Blackwater trial: Ex-guard says he didn't feel threatened before Iraq shooting

A former Blackwater security guard testified Thursday he didn't feel that he and his colleagues were being threatened when they opened fire in downtown Baghdad, resulting in the shootings of dozens of Iraqis.

Jeremy Ridgeway's testimony undercuts the defense of four former Blackwater colleagues, who say they acted in self-defense because they believed they were under attack by insurgents. Ridgeway is the prosecution's key cooperating witness in the criminal trial, which has been under way for the past month and a half.

Ridgeway told a jury that he didn't see any Iraqis pointing guns in Nisoor Square, that there were no telltale muzzle flashes in the distance, that there was no incoming fire and that there was no sound of AK-47 rounds going off, as would be the case if insurgents were shooting at the Blackwater guards from nearby.

Ridgeway said that after some of the Blackwater guards opened fire, most of the Iraqis in the area were fleeing for their lives, running away from, rather than toward, the Blackwater convoy of four heavily armed vehicles.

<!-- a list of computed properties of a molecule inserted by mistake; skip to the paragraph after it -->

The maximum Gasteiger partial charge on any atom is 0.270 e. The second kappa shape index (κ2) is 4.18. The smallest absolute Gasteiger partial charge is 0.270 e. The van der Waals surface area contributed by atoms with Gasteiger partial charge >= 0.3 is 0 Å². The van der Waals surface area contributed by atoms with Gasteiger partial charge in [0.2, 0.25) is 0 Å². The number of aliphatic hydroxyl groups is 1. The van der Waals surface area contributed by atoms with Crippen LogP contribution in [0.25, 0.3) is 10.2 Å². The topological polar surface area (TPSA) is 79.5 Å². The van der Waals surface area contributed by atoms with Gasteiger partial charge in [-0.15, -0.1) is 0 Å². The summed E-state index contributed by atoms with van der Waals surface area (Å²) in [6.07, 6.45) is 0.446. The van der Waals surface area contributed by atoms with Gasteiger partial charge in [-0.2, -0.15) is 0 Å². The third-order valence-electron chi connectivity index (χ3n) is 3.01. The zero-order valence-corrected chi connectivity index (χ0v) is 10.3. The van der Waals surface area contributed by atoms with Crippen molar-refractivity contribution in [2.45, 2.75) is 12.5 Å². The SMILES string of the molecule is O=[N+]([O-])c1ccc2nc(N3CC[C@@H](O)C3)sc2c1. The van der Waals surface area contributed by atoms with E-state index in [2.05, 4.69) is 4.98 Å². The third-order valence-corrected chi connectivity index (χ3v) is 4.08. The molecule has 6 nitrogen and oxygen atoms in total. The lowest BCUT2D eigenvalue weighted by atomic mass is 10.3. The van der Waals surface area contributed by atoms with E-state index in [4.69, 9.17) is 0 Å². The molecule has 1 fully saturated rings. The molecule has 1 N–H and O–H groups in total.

Defense lawyers will seek to discredit Ridgeway's testimony.

Ridgeway has pleaded guilty to voluntary manslaughter and attempted manslaughter. Three of his former colleagues are charged with voluntary manslaughter, attempted manslaughter and gun violations that would send them to prison for a mandatory minimum sentence of 30 years if convicted. A fourth Blackwater guard, Nicholas Slatten, is charged with first-degree murder.

They are charged in the deaths of 14 Iraqis in the shooting.